Man who lifted elephants

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  • Published 18.07.10

On my fourth birthday, my grandfather bought me a lavishly illustrated encyclopaedia titled Chhotoder Book of Knowledge, published by Deb Sahitya Kutir. Of the many pictures in it, I was particularly struck by the photograph of a grim, powerful, bare-bodied man with his arms folded across his chest, and going by the name of Bhim-Bhabani.

In a two-line entry, the encyclopaedia informed me that he was the only pehlwan capable of supporting two elephants on his chest!

Much later, I found out a bit more about this prodigy of Herculean strength. Born Bhabendramohan Saha in 1890, he started taking wrestling lessons at the Darzipara akhada of Khetu Guha, whose worthy descendant was none other than Gobor-babu (see my last column).

At the age of 19, he came under the tutelage of the legendary professor Rammurthy Naidu and began a tour of south-east Asian countries. Rammurthy ran a circus in which he performed astounding feats of strength such as supporting an elephant upon his chest, and stopping an automobile in its tracks. Rammurthy also travelled widely across the country, giving lecture-demonstrations, which included a historic appearance on the occasion of the foundation day of Jadavpur University’s parent body, the National Council of Education, in March 1909. But soon, Bhabendramohan outstripped his master in prowess and had to leave the circus.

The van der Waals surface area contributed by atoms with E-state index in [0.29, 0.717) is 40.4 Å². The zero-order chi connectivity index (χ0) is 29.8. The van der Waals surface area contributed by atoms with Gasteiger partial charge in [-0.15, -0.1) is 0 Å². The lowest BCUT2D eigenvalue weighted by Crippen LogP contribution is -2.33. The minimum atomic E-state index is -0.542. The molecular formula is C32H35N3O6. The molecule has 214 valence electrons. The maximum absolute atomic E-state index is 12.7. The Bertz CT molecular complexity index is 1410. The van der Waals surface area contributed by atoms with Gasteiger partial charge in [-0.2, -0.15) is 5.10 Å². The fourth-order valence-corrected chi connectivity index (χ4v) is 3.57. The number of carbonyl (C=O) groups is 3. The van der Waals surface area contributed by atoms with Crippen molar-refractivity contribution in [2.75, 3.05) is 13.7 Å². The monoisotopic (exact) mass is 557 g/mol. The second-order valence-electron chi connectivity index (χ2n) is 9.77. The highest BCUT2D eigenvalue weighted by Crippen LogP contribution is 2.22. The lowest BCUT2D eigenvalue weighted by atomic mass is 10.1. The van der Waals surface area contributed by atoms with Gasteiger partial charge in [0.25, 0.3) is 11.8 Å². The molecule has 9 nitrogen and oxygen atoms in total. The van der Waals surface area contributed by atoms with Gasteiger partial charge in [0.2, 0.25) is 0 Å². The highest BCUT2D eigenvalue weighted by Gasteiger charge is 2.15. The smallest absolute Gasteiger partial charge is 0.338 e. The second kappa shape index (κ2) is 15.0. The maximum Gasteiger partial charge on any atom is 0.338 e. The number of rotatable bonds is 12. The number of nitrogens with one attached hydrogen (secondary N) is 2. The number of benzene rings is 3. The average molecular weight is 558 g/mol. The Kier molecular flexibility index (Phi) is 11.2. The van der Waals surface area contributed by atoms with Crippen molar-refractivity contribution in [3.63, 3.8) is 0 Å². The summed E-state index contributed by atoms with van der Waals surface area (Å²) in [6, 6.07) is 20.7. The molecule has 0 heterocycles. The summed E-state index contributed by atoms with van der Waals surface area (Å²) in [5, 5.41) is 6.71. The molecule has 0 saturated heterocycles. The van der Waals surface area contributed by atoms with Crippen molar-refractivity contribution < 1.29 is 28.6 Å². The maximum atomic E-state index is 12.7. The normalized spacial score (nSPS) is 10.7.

Bhabendramohan then joined another legend, professor Basak’s Hippodrome Circus, which embarked on a tour of Asia.

On this trip, he performed extraordinary feats. He bettered Rammurthy’s record by holding not one, but two running automobiles at bay with both hands. Then he shifted a large cement barrel on which half a dozen people were sitting solely by the strength of his teeth.

He placed a huge stone weighing 40 maunds upon his chest, and then invited about 20 people to sit on top of that and give a khayal recital. A mightily impressed Japanese Mikado presented him with a medal and Rs 750.

Back in India, Bhabendramohan increased his repertoire to three automobiles, and took on an untamed elephant from the stables of the Murshidabad royal family.

At a swadeshi mela in Calcutta, he performed in front of such luminaries as Surendranath Banerjee, and Bipinchandra Pal and received the accolade “Bhim-Bhabani” from Amritlal Basu, though the cognoscenti of west and north-west India preferred the cognomen “Bhimmurti”.

In his 1940 book Balider Katha, Sacindra Majumdar wrote that Bhim-Bhabani could have become one of the greatest weightlifters in the world: his technique with the “globe” bar-bell was particularly exemplary.

But Bhim-bhabani passed away in July 1922, when he was only 32 years old, at a time when weightlifters usually come to their peak.